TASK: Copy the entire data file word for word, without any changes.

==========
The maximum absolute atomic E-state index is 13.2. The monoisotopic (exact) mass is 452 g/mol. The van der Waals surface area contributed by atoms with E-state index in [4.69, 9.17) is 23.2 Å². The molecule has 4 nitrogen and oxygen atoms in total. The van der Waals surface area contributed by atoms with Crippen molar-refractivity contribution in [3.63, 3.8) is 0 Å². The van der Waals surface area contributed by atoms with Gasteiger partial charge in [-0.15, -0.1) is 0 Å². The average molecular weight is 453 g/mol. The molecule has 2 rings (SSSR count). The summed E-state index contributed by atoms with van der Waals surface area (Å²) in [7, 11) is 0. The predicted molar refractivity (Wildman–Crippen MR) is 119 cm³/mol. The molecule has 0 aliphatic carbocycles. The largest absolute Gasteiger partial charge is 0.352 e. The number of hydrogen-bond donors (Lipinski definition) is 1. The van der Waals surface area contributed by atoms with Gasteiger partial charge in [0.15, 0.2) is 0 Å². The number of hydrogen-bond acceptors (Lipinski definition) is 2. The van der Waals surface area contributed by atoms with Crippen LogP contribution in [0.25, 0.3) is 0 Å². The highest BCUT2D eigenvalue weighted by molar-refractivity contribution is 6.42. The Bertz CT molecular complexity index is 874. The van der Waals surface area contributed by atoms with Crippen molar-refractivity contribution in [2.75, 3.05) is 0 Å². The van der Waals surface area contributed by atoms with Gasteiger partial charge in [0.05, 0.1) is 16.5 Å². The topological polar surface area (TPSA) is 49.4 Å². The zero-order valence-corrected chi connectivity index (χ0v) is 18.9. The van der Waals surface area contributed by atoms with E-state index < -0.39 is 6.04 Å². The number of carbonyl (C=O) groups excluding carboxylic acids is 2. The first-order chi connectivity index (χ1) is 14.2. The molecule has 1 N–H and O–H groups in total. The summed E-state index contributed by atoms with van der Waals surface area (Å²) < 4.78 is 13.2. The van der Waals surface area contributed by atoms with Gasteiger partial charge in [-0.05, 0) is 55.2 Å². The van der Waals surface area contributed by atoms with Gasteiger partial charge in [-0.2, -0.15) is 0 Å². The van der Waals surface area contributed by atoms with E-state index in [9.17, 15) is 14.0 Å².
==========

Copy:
The maximum absolute atomic E-state index is 13.2. The monoisotopic (exact) mass is 452 g/mol. The van der Waals surface area contributed by atoms with E-state index in [4.69, 9.17) is 23.2 Å². The molecule has 4 nitrogen and oxygen atoms in total. The van der Waals surface area contributed by atoms with Crippen molar-refractivity contribution in [3.63, 3.8) is 0 Å². The van der Waals surface area contributed by atoms with Gasteiger partial charge in [-0.15, -0.1) is 0 Å². The average molecular weight is 453 g/mol. The molecule has 2 rings (SSSR count). The summed E-state index contributed by atoms with van der Waals surface area (Å²) in [7, 11) is 0. The predicted molar refractivity (Wildman–Crippen MR) is 119 cm³/mol. The molecule has 0 aliphatic carbocycles. The largest absolute Gasteiger partial charge is 0.352 e. The number of hydrogen-bond donors (Lipinski definition) is 1. The van der Waals surface area contributed by atoms with Gasteiger partial charge in [0.15, 0.2) is 0 Å². The number of hydrogen-bond acceptors (Lipinski definition) is 2. The van der Waals surface area contributed by atoms with Crippen LogP contribution in [0.25, 0.3) is 0 Å². The highest BCUT2D eigenvalue weighted by molar-refractivity contribution is 6.42. The Bertz CT molecular complexity index is 874. The van der Waals surface area contributed by atoms with Crippen molar-refractivity contribution in [2.75, 3.05) is 0 Å². The van der Waals surface area contributed by atoms with Gasteiger partial charge in [0.05, 0.1) is 16.5 Å². The topological polar surface area (TPSA) is 49.4 Å². The zero-order valence-corrected chi connectivity index (χ0v) is 18.9. The van der Waals surface area contributed by atoms with E-state index < -0.39 is 6.04 Å². The number of carbonyl (C=O) groups excluding carboxylic acids is 2. The first-order chi connectivity index (χ1) is 14.2. The molecule has 1 N–H and O–H groups in total. The summed E-state index contributed by atoms with van der Waals surface area (Å²) < 4.78 is 13.2. The van der Waals surface area contributed by atoms with Gasteiger partial charge in [-0.05, 0) is 55.2 Å². The van der Waals surface area contributed by atoms with Gasteiger partial charge in [-0.2, -0.15) is 0 Å². The van der Waals surface area contributed by atoms with E-state index in [9.17, 15) is 14.0 Å².